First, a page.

So my dear ones, if you live in Morocco or on the Mediterranean basin, make pomegranates a daily delight, and eat to your heart’s content.  If not, then add this to list of reasons to visit.


A handful of pebbles

Re-reading my last post, a few things dawned on me: one is that, although I never regret taking a picture, you may not feel the same way.  Blurry and boring, could have been the title of the post.  I vow to redeem myself…

But while you’re waiting (for me to redeem myself), let’s do something useful together.  Let’s have an (extremely short, I promise) lesson in Darija.  And what is Darija you might be wondering?  Well it’s simply the Moroccan dialect of Arabic.  It’s Arabic, minus any vowels, mangled beyond recognition, un-writable, fun, changing, current, loving, formulaic and spiritual (I say all that in the most affectionate way possible).  After all, it’s my second native language, along with English.

Our word for today is one that is appropriate to say  in any of the following situations:

your friend just

a) had a shower or went to the hammam

b) finished off a great couscous

c) bought some new clothes

d)put a down payment a new house

You get the idea

And what you should say, when in Morocco, is besseha (alternately, in text message darija “bss7a”, yes, 7 looks like the Arabic letter “ha”, a deep guttural “h”, but sorry, I can’t help you more than that with pronunciation via this blog, I just don’t see how that would be possible).  This simple word conveys a multitude of meanings.  A literal translation gives us “with health”, something like “to your good health”, or “wear it in good health”.  It means “I’m happy for you” , “congratulations”, “good for  you” and “you deserve it”.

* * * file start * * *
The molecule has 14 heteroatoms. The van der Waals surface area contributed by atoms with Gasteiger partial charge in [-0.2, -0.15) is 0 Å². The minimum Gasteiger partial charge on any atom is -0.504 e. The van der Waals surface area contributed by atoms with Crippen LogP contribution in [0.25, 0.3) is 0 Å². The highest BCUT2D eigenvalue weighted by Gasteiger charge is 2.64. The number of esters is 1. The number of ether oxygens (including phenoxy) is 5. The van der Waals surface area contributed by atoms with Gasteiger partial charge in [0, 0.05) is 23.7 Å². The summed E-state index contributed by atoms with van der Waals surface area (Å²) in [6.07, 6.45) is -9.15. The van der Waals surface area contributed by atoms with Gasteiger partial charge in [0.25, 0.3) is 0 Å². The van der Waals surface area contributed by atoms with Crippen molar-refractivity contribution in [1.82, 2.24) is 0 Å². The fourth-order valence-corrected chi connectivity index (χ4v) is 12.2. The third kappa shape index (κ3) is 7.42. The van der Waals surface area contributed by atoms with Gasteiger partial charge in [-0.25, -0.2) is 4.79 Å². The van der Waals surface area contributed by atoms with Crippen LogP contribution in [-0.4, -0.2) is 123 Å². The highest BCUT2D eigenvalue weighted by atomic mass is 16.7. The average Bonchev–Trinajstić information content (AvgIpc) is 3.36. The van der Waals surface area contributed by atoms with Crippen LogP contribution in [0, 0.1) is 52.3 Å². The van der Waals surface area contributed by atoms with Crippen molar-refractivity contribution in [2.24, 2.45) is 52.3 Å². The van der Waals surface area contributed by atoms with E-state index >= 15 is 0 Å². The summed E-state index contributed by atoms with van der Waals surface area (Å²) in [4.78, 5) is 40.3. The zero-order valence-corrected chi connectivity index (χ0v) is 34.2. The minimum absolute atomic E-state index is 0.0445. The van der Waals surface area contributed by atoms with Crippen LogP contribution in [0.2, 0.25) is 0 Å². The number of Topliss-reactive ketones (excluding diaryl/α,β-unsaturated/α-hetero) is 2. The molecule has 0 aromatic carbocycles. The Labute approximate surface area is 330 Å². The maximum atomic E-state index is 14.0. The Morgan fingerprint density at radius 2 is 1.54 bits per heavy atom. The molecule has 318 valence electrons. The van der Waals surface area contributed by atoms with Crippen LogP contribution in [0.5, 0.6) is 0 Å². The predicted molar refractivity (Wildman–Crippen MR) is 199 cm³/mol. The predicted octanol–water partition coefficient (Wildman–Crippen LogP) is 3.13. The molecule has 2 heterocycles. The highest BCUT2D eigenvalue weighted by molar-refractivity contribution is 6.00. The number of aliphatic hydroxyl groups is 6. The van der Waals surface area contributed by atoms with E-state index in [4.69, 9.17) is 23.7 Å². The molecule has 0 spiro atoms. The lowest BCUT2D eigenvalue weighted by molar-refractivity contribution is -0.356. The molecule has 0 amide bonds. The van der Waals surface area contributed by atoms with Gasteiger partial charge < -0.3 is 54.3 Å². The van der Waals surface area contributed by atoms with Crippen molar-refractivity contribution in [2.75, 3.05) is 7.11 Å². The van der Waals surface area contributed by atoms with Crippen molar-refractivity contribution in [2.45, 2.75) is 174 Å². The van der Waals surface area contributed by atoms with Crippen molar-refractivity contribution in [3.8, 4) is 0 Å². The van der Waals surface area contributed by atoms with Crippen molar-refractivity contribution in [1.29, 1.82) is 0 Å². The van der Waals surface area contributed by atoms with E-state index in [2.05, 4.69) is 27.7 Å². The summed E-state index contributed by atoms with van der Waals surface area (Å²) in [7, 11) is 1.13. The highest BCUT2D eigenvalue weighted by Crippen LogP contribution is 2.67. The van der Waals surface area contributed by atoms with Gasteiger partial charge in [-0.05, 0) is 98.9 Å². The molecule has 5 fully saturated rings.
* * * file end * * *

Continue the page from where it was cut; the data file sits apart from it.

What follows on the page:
It also has a deeper level of meaning.  In Morocco, where people just don’t have a lot, well, envy can certainly arise.  When you see someone (say your best friend) with something newly acquired, whether a new haircut or a newly re-decorated living room, what is your FIRST inward reaction?


Is it pure happiness for that person?

Or do you feel a slight pinch?

Do you immediately wonder how you can get the same?

Or does envy bubble and boil, like salt eating up a snail?

Does your inward reaction match your outward reaction?

Do you want your friend to have a life as good as yours?  Or even better?

Well, maybe it’s a little of everything.  But for me, a true and pure happiness for others is a goal, perhaps a lifelong goal.  When I find people with this quality, I inhale really deeply, maybe I can soak up some of their kindness and sincerity.

From what I’ve observed in Morocco, and in my own self, is that saying a word like “besseha” can put out the fire in my heart very quickly.  Maybe pure happiness for others’ blessings is not your/my first instinct, but maybe we can train our hearts to do this.  Saying besseha, to me, is like saying “I purify my heart from envy for your blessing”.  It’s like stomping on the fires even as they are lighting.  I say it as much for my own benefit as for my friend’s.

Words are so inadequate, and yet they’re what we have, and they are a miracle.  They are like small stones that we give and receive from each other…some are common pebbles, some are semi-precious, and others are rare gemstones.  “Besseha” is somewhere in there, in the mix, a discreet little gem, not the most magnificent, but a good token to exchange often and freely.

And the response to it is: Allah ya’teek sahha, which means: “may God give you health”.  An equally expansive and magnanimous expression, one which does not focus on oneself, or even the blessing, but rather on the Source of the blessing.

Much love from Marrakesh, and “besseha” on your latest blessing, whatever it may be!